I know what he is going through because I have been there myself. One Friday in May 1994, as a junior government whip, I was informed by Downing Street that a student at the London School of Economics, jealous at my holiday in Barbados with a fellow male student, aged under 21 (before the age of consent had been reduced to 18) had sold an under- age gay sex story about me to the News of the World for pounds 10,000.
My instinct told me that the minute that the story broke on the Sunday morning I would be under siege by media doorstepping. Whatever the truth or otherwise of the newspaper story, so long as I remained in the government my life, and more important that of my family, would be made hell. I would have been incapable of carrying out my duties in government and would have been forced to resign eventually.
I decided, therefore, on the Saturday night before the newspapers hit the news stands to resign. In a one-line fax to a well respected Press Association journalist, cleared by Downing Street, I resigned.
The worst thing was the doorstep hounding of my family and neighbours. I was the lucky one. Getting wind of the likely turn of events I went to stay with David Davis, my neighbouring Humberside MP, so no one could contact me.
I suppose this was cowardly of me but, while I could face the consequences of losing my job, I simply could not face the rat-pack crawling all over my garden sticking zoom lenses into every window of my house.
The village I live in, in my constituency, was suddenly overrun with cameras, soundmen and journalists all playing tricks on my neighbours offering some of them cheques if they would report on the slightest comings and goings.
My advice to Mr Davies it to concern himself solely at this stage with nothing except the welfare of his family and to give no further interviews. If I were him I would go to ground and stay out of sight for the next few days. His family will be the rock which will sustain him in the days and weeks ahead, but there will be tense moments in the privacy of his home.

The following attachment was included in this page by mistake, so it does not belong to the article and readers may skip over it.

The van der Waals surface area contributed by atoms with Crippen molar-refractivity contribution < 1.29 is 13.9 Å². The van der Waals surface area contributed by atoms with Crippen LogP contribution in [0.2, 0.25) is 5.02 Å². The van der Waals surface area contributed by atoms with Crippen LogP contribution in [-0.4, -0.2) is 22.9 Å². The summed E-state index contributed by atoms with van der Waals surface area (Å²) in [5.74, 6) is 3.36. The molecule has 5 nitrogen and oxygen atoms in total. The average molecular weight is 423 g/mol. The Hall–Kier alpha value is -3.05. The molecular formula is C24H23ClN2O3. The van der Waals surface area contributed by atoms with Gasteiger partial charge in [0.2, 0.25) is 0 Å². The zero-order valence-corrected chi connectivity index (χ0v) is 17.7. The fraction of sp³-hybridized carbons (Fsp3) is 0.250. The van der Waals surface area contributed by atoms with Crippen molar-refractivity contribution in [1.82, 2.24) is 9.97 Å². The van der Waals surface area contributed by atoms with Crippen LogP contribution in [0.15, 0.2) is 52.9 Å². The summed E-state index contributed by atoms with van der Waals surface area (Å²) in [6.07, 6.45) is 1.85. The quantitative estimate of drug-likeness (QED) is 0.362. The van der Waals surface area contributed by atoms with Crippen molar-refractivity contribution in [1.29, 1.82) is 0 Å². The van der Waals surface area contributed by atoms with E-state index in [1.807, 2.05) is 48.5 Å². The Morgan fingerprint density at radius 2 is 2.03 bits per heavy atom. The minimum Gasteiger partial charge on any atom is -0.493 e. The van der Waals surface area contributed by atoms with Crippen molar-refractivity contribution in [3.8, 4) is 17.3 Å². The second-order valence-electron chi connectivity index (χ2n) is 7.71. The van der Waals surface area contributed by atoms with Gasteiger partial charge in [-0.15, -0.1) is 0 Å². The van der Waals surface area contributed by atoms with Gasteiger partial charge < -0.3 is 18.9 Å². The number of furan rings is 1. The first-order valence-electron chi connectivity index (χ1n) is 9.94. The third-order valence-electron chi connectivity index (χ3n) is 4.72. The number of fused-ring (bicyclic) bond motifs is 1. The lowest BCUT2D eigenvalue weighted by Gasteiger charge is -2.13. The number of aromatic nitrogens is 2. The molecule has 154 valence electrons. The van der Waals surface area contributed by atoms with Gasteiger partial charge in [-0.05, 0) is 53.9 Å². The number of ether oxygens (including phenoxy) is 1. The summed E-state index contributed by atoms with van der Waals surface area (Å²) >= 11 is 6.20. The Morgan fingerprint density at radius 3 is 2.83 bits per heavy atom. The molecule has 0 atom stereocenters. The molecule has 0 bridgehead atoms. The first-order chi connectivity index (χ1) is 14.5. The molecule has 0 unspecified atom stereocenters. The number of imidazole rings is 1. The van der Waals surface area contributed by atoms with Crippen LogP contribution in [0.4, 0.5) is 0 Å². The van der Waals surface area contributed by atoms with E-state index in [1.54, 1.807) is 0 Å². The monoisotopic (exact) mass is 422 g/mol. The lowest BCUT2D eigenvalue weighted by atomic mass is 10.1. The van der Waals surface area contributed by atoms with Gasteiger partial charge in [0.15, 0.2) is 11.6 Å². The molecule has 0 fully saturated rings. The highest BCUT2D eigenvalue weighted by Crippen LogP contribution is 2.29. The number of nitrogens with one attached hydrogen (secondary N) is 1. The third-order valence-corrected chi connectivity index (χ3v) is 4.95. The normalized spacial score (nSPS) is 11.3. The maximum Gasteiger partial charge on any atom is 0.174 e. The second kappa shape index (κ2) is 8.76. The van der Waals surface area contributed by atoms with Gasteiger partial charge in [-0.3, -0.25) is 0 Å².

Family loyalty, is, however, stronger than party loyalty. But the absolute requirement in the immediate aftermath of this personal crisis must be total privacy.
As soon as he feels mentally strong enough he should then get back in the chamber of the House of Commons and face his colleagues.
At first he will think the whole world is looking at him. It will be, but he will be received with sympathy and understanding by all of his colleagues in all political parties. The warm camaraderie of the Commons can be the best tonic for overcoming adversity.
The media circus will get bored and the caravan will move on. I fear it is unlikely that Mr Davies will have a ministerial future, even in Wales, and the sooner he accepts this brutal fact the easier it will be for him to repair his life. He is still a widely respected MP and this, in itself, is still a wonderful job without the burdens of ministerial office - as I quickly discovered.
He may not be quite as lucky as me. Four days after my resignation the then Labour leader, John Smith, died and the media forgot all about me. The press will soon forget about this incident.
The resignation of Ron Davies is a personal tragedy for him and his family, but a triumph for the Downing Street control machine, which has passed its first test in handling a ministerial resignation.
Michael Brown was Conservative MP for Brigg and Cleethorpes from 1979 to 1997. He now writes a weekly column for The Independent.Reuse content